I was walking down the street in San Francisco the other day when someone stuck this ad in front of my face.
I’m not even sure why I grabbed but I did, and only glanced at it before stuffing it into my pocket. I kept walking back to the office and then I took a closer look at it.
A couple of things jumped out, mainly being I wasn’t sure what they did. Is it a restaurant or is it food delivery or some other new thing someone cooked up?
Funny enough, when I went to get lunch later I saw the same MealPal logo in the restaurant and that’s what made me even come back to this ad to give it another thought.
Here’s why I bring this up. If you’re running your own business you can take this lesson and apply to your own marketing.
If you’re building up your career in the corporate world, there’s a nugget or two here for you too.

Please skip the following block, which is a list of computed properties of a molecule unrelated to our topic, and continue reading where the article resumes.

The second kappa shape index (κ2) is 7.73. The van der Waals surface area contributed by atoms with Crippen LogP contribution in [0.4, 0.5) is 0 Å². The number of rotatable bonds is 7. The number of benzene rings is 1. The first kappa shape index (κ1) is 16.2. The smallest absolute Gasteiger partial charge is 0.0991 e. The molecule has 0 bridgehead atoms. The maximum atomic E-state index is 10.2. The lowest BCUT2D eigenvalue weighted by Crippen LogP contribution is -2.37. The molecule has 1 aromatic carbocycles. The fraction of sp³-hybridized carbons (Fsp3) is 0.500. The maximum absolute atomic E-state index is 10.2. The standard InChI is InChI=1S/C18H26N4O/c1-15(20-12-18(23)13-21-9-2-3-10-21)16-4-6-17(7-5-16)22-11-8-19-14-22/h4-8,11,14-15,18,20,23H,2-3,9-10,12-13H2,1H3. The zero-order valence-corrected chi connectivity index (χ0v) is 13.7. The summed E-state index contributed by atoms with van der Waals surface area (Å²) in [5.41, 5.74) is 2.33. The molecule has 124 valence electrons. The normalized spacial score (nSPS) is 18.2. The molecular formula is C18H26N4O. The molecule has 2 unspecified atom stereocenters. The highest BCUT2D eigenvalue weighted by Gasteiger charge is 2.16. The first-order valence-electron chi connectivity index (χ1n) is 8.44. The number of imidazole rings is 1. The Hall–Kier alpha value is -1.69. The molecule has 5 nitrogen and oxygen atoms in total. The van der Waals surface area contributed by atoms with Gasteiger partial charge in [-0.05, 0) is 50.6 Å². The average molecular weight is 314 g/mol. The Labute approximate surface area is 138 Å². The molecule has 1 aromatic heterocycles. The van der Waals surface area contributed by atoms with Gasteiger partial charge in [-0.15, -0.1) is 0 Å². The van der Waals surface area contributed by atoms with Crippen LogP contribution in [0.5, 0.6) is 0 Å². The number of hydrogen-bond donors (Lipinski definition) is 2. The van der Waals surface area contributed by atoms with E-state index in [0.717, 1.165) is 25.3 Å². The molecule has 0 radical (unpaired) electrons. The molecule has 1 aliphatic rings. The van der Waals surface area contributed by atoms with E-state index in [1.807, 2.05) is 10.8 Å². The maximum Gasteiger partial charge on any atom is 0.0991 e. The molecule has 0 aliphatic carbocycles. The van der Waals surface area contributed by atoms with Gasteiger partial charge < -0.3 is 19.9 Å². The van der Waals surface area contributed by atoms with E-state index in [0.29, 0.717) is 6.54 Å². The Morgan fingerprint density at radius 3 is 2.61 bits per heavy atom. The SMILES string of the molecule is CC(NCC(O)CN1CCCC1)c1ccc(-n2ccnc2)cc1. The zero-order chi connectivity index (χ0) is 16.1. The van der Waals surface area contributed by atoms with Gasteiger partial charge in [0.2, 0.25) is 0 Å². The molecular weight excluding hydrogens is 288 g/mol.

So here’s the thing. The fact that you’re reading this tells me you’re someone who wants to proactively drive your career.
Part of that is having your resume and LinkedIn profile always at the ready.
If your summary is off like this headline , you risk losing the attention of your reader.
Marketing and copywriting principles suggest any sells message should have a singular goal. If you’re all over the place without a story, you’re making the reader try to piece it together.
David Garfinkel always says whoever does the work gets paid.
If your reader has to do the work to try to guess or assume why you or your product are worthwhile, they get paid by keeping their money in their pocket.
On the other hand, if you work to make your message and benefit to the reader clear and immediate, you get paid by making more sales in your business or getting the new pay that comes with the new job you’re applying for.
Attention is hard to get so you have to make it count when you have it.
If you want to learn how to do it right in your resume, go here: